Energy Efficiency Regulations

The Energy Efficiency (Private Rented Property) (England and Wales) Regulations 2015 have been brought in to tackle the least energy-efficient properties in England and Wales – those rated F or G on their Energy Performance Certificate (EPC).

The Regulations establish a minimum standard for both domestic and non-domestic privately rented property, effecting new tenancies from 1st April 2018.

Benefits of Energy Efficiency

It is proven that EPC F and G rated properties waste energy. They impose unnecessary costs and they contribute to avoidable greenhouse gas emissions. Increasing the energy efficiency of domestic rental properties can help:

  • manage the energy costs of tenants
  • improve the condition of properties and help reduce maintenance costs
  • reduce greenhouse gas emissions

Minimum EPC Standards

The Regulations set out the minimum level of energy efficiency for private rented property in England and Wales is to be an energy performance certificate (EPC) rating of band E from 1st April 2018.

The regulations also state that Listed buildings and buildings within a Conservation Area are not automatically exempt from the requirements and it would be the responsibility of a landlord to understand whether they require to comply with the minimum energy requirements.

Prohibition on letting sub-standard property

The minimum standard will apply to any rented property which is legally required to have an EPC (there are exemptions, some of which are highlighted on the rear of this leaflet).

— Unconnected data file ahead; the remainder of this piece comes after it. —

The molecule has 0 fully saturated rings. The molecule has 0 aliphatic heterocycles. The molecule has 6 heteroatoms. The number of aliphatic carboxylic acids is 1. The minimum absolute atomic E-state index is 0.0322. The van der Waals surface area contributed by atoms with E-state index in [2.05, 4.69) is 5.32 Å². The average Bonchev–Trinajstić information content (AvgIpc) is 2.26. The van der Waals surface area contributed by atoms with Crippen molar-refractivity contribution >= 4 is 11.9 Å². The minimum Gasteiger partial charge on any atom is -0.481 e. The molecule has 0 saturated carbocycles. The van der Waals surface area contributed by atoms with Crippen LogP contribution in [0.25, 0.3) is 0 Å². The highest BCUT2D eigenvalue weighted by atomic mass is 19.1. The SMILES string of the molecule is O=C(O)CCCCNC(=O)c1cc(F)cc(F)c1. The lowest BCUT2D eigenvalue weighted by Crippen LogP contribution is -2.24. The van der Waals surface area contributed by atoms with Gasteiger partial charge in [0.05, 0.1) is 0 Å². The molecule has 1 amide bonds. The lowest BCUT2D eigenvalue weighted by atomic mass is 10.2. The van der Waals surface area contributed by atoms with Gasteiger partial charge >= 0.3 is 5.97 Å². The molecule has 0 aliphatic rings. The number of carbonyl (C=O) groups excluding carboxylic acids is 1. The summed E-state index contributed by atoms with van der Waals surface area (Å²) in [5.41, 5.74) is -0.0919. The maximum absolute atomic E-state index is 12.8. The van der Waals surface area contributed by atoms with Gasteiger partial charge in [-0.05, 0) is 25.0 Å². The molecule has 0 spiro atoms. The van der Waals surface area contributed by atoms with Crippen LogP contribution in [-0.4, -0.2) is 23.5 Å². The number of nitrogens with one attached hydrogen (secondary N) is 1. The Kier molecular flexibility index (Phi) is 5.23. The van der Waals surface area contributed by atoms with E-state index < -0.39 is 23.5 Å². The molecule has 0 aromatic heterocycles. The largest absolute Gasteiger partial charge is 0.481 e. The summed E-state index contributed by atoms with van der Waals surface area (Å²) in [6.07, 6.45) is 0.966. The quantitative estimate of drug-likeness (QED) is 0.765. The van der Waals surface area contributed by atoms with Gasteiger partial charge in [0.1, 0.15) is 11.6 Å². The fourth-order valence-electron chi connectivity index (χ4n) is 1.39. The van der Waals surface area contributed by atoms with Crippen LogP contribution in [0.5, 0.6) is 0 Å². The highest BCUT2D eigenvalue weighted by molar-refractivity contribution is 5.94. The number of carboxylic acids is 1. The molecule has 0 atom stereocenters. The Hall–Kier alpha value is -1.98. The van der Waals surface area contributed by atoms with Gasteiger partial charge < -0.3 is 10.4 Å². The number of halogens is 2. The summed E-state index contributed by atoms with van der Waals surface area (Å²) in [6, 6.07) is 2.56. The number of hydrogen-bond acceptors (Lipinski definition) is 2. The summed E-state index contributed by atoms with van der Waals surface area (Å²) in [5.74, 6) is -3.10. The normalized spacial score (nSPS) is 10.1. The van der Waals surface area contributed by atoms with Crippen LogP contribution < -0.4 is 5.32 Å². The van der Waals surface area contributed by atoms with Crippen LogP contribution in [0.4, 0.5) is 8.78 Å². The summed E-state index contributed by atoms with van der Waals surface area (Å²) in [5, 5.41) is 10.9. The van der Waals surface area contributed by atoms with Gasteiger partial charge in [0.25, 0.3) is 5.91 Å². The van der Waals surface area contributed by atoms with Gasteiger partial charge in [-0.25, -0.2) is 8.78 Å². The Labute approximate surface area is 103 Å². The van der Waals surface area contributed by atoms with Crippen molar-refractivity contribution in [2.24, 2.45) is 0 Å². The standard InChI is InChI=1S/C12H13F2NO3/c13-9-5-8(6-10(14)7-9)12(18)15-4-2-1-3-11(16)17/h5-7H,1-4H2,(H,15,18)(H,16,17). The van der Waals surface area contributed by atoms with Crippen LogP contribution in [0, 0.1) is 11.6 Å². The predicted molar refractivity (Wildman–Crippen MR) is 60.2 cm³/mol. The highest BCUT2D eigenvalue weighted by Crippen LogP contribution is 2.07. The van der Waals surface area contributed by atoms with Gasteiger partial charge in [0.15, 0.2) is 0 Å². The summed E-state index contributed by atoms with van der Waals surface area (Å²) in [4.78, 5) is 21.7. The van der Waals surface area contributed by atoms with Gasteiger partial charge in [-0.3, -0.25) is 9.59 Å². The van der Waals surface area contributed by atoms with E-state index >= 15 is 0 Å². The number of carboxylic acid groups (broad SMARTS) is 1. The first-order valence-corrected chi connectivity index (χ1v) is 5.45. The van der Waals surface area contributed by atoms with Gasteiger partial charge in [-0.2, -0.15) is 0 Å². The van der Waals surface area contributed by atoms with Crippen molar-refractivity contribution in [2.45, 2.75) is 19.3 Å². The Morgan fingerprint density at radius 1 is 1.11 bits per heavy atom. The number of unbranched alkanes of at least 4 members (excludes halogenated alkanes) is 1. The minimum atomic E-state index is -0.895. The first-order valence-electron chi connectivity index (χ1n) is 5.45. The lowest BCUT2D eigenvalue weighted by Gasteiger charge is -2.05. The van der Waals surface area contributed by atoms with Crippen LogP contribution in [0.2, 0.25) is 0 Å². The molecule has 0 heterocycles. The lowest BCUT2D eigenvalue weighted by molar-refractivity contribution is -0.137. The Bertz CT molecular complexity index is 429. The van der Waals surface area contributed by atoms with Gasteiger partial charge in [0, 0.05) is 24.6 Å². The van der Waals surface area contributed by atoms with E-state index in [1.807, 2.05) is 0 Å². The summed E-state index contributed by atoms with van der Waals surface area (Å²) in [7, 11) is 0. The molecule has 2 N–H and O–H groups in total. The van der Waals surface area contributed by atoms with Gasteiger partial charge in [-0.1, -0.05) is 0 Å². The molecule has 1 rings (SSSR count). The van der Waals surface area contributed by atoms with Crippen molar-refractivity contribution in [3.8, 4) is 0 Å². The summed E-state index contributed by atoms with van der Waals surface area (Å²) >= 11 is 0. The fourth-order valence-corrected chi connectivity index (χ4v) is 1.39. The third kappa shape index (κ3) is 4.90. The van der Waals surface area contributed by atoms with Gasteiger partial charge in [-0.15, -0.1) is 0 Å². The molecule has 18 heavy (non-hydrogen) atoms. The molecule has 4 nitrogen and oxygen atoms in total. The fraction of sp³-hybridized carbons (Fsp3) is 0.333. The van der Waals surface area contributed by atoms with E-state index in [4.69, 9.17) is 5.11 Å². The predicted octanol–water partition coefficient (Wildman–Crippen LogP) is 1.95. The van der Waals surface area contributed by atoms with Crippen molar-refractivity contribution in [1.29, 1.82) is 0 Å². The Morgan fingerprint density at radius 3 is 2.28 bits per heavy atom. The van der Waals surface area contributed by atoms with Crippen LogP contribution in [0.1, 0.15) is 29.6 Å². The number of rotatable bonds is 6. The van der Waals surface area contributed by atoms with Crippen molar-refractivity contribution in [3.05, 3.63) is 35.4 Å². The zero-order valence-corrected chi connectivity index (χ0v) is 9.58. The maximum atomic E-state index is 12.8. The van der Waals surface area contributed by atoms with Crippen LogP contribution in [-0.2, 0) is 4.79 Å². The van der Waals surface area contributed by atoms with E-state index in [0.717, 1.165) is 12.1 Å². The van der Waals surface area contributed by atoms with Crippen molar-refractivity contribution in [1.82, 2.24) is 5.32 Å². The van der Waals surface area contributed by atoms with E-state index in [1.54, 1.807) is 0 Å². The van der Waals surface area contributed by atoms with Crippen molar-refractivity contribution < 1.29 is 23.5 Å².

From the 1st April 2018, landlords may not grant a tenancy to new or existing tenants if their property has an EPC rating of band F or G.

From the 1st April 2020, landlords must not continue to let a domestic property, if that property has an EPC rating of band F or G.

No Cost to the Landlord

There is some good news as the regulations are based on a principle of ‘no cost to the landlord’, this means that landlords of F or G rated homes will only be required to make improvements to these properties where they can do so entirely using third party finance from one or more sources.

Improvements and funding

Identification of relevant improvements required to enable a property to reach a Band E can be identified from the following sources;

  • Within the current EPC Report
  • Within a Green Deal Advice Report
  • Within a Surveyor’s Report

Whilst the above-mentioned reports suggest measures which may be technically suitable for a property, an energy efficiency measure recommended for a property will only be ‘relevant’ for the purposes of the Regulations, where funding is available to cover the full cost of purchasing and installing the improvement(s) from one or more of the following sources: